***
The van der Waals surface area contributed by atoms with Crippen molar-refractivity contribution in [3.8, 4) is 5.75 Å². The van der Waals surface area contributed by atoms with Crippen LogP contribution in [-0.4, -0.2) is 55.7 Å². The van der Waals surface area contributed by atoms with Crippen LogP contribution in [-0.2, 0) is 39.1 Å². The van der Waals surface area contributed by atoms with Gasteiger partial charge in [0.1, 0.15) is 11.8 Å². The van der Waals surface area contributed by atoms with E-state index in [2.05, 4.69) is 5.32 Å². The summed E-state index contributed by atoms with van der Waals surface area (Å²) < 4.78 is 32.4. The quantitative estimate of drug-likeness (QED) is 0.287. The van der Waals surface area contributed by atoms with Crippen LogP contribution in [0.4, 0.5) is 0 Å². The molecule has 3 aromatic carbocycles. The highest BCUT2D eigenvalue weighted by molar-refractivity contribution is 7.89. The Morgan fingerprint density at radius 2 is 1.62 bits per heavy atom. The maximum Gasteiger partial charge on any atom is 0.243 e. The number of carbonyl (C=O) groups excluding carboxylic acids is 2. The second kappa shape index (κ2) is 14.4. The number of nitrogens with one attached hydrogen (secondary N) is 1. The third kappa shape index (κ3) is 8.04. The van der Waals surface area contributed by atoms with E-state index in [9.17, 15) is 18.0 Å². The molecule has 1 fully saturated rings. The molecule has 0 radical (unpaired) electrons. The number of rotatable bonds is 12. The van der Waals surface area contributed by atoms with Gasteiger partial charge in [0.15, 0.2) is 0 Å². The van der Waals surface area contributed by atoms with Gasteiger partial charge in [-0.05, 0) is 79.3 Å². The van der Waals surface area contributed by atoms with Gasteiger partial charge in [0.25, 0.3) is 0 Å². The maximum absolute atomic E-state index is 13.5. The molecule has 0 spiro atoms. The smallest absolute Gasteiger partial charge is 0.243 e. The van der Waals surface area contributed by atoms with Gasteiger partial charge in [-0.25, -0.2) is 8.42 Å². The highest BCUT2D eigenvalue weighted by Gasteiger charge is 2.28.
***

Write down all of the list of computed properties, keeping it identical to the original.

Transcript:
The van der Waals surface area contributed by atoms with Crippen molar-refractivity contribution in [3.8, 4) is 5.75 Å². The van der Waals surface area contributed by atoms with Crippen LogP contribution in [-0.4, -0.2) is 55.7 Å². The van der Waals surface area contributed by atoms with Crippen LogP contribution in [-0.2, 0) is 39.1 Å². The van der Waals surface area contributed by atoms with Gasteiger partial charge in [0.1, 0.15) is 11.8 Å². The van der Waals surface area contributed by atoms with E-state index in [2.05, 4.69) is 5.32 Å². The summed E-state index contributed by atoms with van der Waals surface area (Å²) < 4.78 is 32.4. The quantitative estimate of drug-likeness (QED) is 0.287. The van der Waals surface area contributed by atoms with Crippen LogP contribution in [0.4, 0.5) is 0 Å². The molecule has 3 aromatic carbocycles. The highest BCUT2D eigenvalue weighted by molar-refractivity contribution is 7.89. The Morgan fingerprint density at radius 2 is 1.62 bits per heavy atom. The maximum Gasteiger partial charge on any atom is 0.243 e. The number of carbonyl (C=O) groups excluding carboxylic acids is 2. The second kappa shape index (κ2) is 14.4. The number of nitrogens with one attached hydrogen (secondary N) is 1. The third kappa shape index (κ3) is 8.04. The van der Waals surface area contributed by atoms with E-state index in [9.17, 15) is 18.0 Å². The molecule has 1 fully saturated rings. The molecule has 0 radical (unpaired) electrons. The number of rotatable bonds is 12. The van der Waals surface area contributed by atoms with Gasteiger partial charge in [0.15, 0.2) is 0 Å². The van der Waals surface area contributed by atoms with Gasteiger partial charge in [-0.05, 0) is 79.3 Å². The van der Waals surface area contributed by atoms with Gasteiger partial charge in [0.25, 0.3) is 0 Å². The maximum absolute atomic E-state index is 13.5. The molecule has 0 spiro atoms. The smallest absolute Gasteiger partial charge is 0.243 e. The van der Waals surface area contributed by atoms with Gasteiger partial charge in [-0.25, -0.2) is 8.42 Å². The highest BCUT2D eigenvalue weighted by Gasteiger charge is 2.28.